It’s also very effective in supporting digestive function. Fennel is a carminative, which means it helps soothe stomach cramps and relieve gas and bloating.
It is an aromatic herb that helps to improve the flavor of breastmilk. It’s believed that the smell is very pleasant to babies. Fennel also increases the quantity of breastmilk.
[wp-svg-icons icon=”leaf” wrap=”i”] Goat’s rue (Galega)
Goat’s rue (also named Galega) has long been used by new mums to help build mammary tissue.
Some small studies have shown that it can increase milk production in lactating mothers. An Italian study reported that a combination of goat’s rue and milk thistle helped to improve normal breast milk production in mothers whose babies were born prematurely.
This wonderful herb is also reported to support the liver, the adrenal gland, and aid digestion.
[wp-svg-icons icon=”leaf” wrap=”i”] Chamomile and caraway
Chamomile is a sweet-smelling flower with incredible carminative properties. It’s very helpful for breastfeeding mothers when their baby is suffering from colic.
Caraway – also known as meridian fennel – and has been used as both a galactogogue and a digestive aid. Some small studies found measurable amounts of d-carvone in the milk of mothers who took caravone, the active compound in caraway. Like chamomile, this is beneficial for infants with colic.
[wp-svg-icons icon=”leaf” wrap=”i”] Nettle
Nettle is a nturitive, which means it provides beneficial minerals. Nettle contains small but important amounts of calcium, potassium, phosphorus, magnesium and traces of iron, sodium and zinc. In fact, nettle is considered to be one of the richest sources of minerals among the plant foods. This is very helpful for stressed-out mums who need extra nutrients.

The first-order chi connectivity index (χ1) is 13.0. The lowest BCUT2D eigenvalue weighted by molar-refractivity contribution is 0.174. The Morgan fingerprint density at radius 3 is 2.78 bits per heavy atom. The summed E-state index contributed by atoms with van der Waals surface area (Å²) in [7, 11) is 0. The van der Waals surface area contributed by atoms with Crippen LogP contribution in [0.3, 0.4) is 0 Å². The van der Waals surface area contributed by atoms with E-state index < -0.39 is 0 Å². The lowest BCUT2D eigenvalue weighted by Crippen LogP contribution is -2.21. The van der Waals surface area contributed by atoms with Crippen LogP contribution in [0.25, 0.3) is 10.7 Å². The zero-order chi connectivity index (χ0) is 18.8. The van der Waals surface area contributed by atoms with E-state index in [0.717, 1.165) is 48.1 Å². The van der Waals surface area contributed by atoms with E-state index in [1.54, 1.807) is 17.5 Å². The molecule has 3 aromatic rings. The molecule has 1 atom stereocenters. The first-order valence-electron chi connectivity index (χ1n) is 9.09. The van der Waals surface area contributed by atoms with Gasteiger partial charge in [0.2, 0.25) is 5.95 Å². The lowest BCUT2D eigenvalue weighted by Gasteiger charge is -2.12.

It’s also believed to stimulate milk production and increase the supply of breast milk in breastfeeding mothers. Herbalists often recommend taking nettle immediately after giving birth, and to continue drinking nettle-based tea throughout breastfeeding.
Nettle can even help to reduce inflammation and lower blood pressure. The leaves of the nettle plant add a fresh and pleasant flavor to a herbal tea.
How to use breastfeeding tea
As with any new herbs or supplements, it’s usually advisable to start with the smallest dose and gradually build up. This allows your body to adjust to the benefits of the tea, and also to the extra quantities of liquid you’re drinking. The effects of each dosage can also vary from person to person.
Making your tea is very easy. The directions will tell you how much to add to the water, and how long the herbs need to steep for. This is usually around 5-10 minutes. You can make a large brew and then store it in the fridge and drink up to 3 cups a day.
It’s also very important to choose a product from a reputed herbalist or natural health practitioner. There are many different formulas and brands available today, so you must read labels carefully and understand each ingredient. It’s also a good idea to consult your doctor or a lactation consultant before using any herbs or supplements (including tea) when pregnant or breastfeeding. A fabulous option is the Mother’s Breastfeeding Tea 2-in-1 from The Potion Tree. It’s made with all the herbs mentioned above to improve low milk supply and help stressed-out mums relax!
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Katie is a qualified naturopath specialising in health, wellness and nutrition. She loves words, travel, and exotic foods, and is much happier in running shoes than in heels!